Matt Gemmell

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An action-thriller novel — book 2 in the KESTREL series.

★★★★★ — Amazon

Sit Down

music 3 min read

This morning marked the successful end of my twelve-year search for one 
particular version of one particular song.
I had only recently turned 12 years old when I found out about the Bank of 
Scotland's new type of account for teenagers (which included 12 year 
olds, funnily enough). It was called an Express Account (and still 
exists today, in a very modified form), and included all manner of 
goodies, including my all-important first ever ATM cash-card.

I didn't care much about the free "audio magazine" that account holders 
received in the mail each quarter (or was it each month? I can't quite 
remember), on <em>cassette</em> no less, and so wasn't particularly 
interested when the first "issue" arrived. I flipped the tape over to 
the B-side almost immediately, since it apparently included some sample 
tracks from various bands, and after hearing the first song I rewound 
the tape and played it again. I'd do so hundreds of times over the following 

The song was by a British band I'd never heard of at that point; <a href="">James</a>; 
and it was of course the classic <strong><em>Sit Down</em></strong>. This 
version was over 9 minutes long, and started out thin with just the drums, 
slowly layering in bass guitar, keyboards and lead guitar before the lyrics 
began. The crowd atmosphere in the background was tangible, particularly so 
when the entire audience continued to sing the chorus for around 3 minutes 
after all the band-members had finished playing.

The tape accompanied me practically everywhere (wedged into a suitably chunky 
Walkman, of course), and was the primary soundtrack of my first year of high 
school. I vividly remember sitting on a bus on its way to the ferry crossing point 
to Skye, and then onwards to Raasey for our 1st year "outdoors week" at the Raasey 
Outdoor Centre. The tape was playing in my Walkman, and I was trying very hard 
not to be noticed as I stole frequent glances at Sandi Robertson, who I had a huge 
and wonderful crush on for pretty much the entire year!

Of course, all this playing took its toll on the tape, and it eventually 
self-destructed. A couple of generations of copies met with a similar fate, 
and the song was lost from my life for a while. I discovered the studio 
version on various albums, but it wasn't the same. I was to continue searching 
for a new copy of that live version on and off for more than a decade.

The internet arrived, Napster came and went, Hotline, Carracho, Limewire, 
and now BitTorrent, but I could never find the song. The intro had never faded from 
my memory, and I must have drummed out the first 24 bars or so on tabletops, my legs, 
and generally any available surface countless thousands of times over the years. My 
family and friends can certainly attest to how annoying it could be for anyone around! 
I collected many James albums, including the stunning <em>Gold Mother</em>, but continued 
to search fruitlessly.

Now, cut to last night, when I was on Limewire (out of professional interest 
in peer-to-peer file-sharing technology, you understand), and decided to yet again search 
for the long-lost song. This time, amongst scores of hits for the studio version, I noticed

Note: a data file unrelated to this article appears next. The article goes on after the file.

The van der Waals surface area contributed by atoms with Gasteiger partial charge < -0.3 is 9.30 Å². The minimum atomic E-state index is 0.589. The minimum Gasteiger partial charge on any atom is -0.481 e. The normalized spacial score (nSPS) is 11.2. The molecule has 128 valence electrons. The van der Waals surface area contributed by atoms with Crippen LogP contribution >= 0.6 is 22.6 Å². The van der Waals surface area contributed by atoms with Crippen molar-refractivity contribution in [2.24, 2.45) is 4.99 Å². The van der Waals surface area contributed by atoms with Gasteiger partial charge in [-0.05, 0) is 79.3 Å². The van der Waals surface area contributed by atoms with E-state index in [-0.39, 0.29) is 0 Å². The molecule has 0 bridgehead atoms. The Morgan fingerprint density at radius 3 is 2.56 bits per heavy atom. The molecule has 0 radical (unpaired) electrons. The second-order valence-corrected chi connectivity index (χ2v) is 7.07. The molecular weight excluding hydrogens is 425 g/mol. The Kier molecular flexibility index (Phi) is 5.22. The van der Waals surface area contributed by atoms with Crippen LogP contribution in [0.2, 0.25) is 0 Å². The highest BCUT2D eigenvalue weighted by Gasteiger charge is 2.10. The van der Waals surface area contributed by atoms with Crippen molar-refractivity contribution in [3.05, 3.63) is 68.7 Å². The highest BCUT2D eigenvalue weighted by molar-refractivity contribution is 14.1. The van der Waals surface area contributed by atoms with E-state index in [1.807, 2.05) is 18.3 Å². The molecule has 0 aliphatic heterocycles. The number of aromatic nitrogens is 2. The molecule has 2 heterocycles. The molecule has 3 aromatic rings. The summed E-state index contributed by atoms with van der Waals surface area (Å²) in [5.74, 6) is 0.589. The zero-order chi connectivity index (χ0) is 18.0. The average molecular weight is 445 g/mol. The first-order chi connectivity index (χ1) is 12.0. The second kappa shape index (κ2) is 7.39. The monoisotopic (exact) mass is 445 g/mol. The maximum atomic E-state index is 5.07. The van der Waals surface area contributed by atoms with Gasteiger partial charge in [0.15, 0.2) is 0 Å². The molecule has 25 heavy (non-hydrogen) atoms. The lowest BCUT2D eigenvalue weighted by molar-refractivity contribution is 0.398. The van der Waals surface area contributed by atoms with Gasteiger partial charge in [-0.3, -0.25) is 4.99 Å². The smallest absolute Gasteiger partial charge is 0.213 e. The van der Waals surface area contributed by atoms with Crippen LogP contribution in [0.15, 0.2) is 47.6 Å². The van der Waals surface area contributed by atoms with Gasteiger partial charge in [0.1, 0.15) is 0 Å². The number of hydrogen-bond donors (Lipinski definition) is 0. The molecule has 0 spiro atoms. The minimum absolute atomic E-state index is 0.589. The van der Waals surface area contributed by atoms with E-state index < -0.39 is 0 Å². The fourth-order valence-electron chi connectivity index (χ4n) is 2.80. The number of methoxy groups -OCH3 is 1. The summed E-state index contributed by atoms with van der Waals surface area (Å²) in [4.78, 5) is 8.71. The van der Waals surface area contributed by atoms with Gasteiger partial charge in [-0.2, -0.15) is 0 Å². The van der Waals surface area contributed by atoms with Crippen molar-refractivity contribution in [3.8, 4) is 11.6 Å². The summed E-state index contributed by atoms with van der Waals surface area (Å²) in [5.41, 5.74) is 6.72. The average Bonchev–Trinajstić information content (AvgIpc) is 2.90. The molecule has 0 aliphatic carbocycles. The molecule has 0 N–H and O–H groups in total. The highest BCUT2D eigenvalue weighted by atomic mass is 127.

a "live at G-Mex" track. An almost-completely-faded memory was triggered; I remembered 
reading on the cassette inlay that the live performance was in Manchester (James' home 
town), and the <a href="">G-Mex</a> is there. In itself, that's 
unremarkable, but the track was also around 9 and half minutes long. I decided to download.

As is so often the case when the download is really important, the data flow dried up 
after I'd grabbed only 42 seconds worth of the MP3. Not much at all, but enough to hear 
Tim Booth telling the audience "This is your show. This is our song. Thanks." I remembered 
that from the tape too, and certainly recognised the echoing drums just managing to get 
started before the partial track infuriatingly cut off.

Some dedicated late-night Google searching turned up some very promising news: despite my having 
mixed feelings about December 2001 with respect to James, since the band as it had been more or less 
ceased to be in that month, it also marked the re-release 
of <em>Gold Mother</em>, this time with several extra tracks... the final one of which 
being <em>Sit Down</em>, live at the Manchester G-Mex in December 1990. I didn't sleep 
particularly well.

This morning, after dropping into the lab at university to see Jill, I went along to 
Ashton Lane to see if DeCoursey's had the new version of the album; they didn't. I 
similarly checked Fopp on Byres Rd, and again didn't find it. I took the tube into 
the city centre, went into the Virgin store on Buchanan St, and searched through the 
James section; no luck. By chance, I looked through the section immediately below James, 
and saw the familiar top of the <em>Gold Mother</em> album cover-art sticking out from 
the CDs of another band. It was indeed the 2001 remastered version, and I bought it and 
left. Another quick tube trip back to the university, and I sat in my car and put in the CD.

After 12 years, I finally have that particular version of that particular song once again, this 
time on CD and now also on my iPod. And I'm happy to say that it's just as amazing now as it was the first time around, 
when I was a 12 year old teenager with a brand new cash-card and an unshakeable belief that 
I was going to marry the coolest blonde in the year, and have James playing <em>Sit Down</em> at the